Divorce with mortgage: addition to the cost of splitting-up in Spain

Divorce with mortgage can hide unexpected issues: wanting to split-up but the resale value of your property is below outstanding mortgage?

Divorce with mortgage and low resale value in Spain

An all too common problem faced by many separating couples in Spain today is: how to deal with a property should the relationship ends? It is a cruel twist of fate that the emotional turmoil that many suffer at this time is exacerbated by the fact that the resale value of the property is not sufficient to fully repay the mortgage. So, simply opting to sell the property and splitting the proceeds is often not an option.

Divorce with mortgage: what then is the legal position of a couple who find themselves in this position and what options do they have?

 

Legal Position

Firstly it should be understood that when a couple sign a mortgage agreement each person becomes individually and severally liable for the repayment of the mortgage. The term ‘individually and severally liable’ means that both partners are liable for the entire mortgage. To illustrate the point, in an extreme case, should either die (and in the absence of mortgage protection insurance), the other becomes liable for repayment of the entire mortgage. One-half of the liability to repay the mortgage does not end with the demise of the other mortgagee. While this may seem unfair it is considered a necessity by the banks before lending to a couple.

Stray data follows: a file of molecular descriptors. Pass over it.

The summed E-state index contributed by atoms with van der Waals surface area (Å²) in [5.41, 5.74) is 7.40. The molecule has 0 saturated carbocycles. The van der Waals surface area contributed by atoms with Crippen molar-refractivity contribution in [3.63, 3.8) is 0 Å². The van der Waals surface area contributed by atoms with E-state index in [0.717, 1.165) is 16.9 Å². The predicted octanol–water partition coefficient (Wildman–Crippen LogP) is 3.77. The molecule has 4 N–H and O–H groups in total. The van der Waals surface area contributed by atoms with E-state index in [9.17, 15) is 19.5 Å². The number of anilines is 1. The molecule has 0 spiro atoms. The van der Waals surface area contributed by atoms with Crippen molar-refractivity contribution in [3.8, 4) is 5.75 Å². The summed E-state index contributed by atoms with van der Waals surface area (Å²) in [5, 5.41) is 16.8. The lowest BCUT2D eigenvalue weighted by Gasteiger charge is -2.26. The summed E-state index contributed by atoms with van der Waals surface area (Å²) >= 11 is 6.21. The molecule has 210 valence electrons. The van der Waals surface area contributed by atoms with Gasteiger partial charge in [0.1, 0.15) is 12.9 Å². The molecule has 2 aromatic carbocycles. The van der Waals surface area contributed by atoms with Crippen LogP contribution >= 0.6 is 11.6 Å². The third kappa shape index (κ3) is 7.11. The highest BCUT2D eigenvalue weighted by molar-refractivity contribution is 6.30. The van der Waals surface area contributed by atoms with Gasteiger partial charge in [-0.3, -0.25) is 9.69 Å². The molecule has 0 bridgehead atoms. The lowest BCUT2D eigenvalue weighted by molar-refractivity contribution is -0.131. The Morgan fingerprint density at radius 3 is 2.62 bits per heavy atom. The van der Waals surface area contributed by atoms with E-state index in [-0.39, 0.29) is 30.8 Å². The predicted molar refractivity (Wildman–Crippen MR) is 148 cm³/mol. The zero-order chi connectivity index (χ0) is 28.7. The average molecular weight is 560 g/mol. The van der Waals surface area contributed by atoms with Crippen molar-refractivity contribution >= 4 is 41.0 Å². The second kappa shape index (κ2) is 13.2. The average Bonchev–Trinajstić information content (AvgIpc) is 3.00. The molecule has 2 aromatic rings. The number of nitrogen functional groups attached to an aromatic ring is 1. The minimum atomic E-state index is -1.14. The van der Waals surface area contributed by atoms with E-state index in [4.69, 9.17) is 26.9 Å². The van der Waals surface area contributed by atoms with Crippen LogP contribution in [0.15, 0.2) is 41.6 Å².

Legal Options after divorce with mortgage

So, given this illustration of the legal framework, what happens if one of the joint mortgagees is no longer able to – or simply decides that he or she no longer wishes to – contribute to the mortgage repayments?

In fact this problem does arise not infrequently, for example when a relationship breaks-up due to infidelity and one partner leaves the home to begin a relationship with another person. It can be the case that the partner who has left the home is unable or unwilling to continue contributing to a mortgage in a property in which they no longer live.

Whatever the reason for the ending of a relationship there are a number of options available with regard to the continuing liability for repayment of a bank loan on a property in Spain. If there is no possibility of reconciliation, the couple have the following options:

Take on the responsibility for the other’s share of the mortgage

While perhaps the ‘ideal’ solution, this will typically require that partner to ‘subrogate’ the other partner’s half of the mortgage. This will mean that the bank or other financial institution that initially granted the mortgage must agree to this. The bank will carry-out the same analysis as they did at the time that the original mortgage was granted and will be most concerned that the income of the partner wishing to take over the entire mortgage is sufficient to cover the repayments.

Another version of this solution would be to have a third party take over the other half of the mortgage. This could be a friend or relative of the partner staying in the property. However, if the bank refuses to approve the subrogation then the situation becomes similar to where…

 

One partner assumes responsibility for all repayments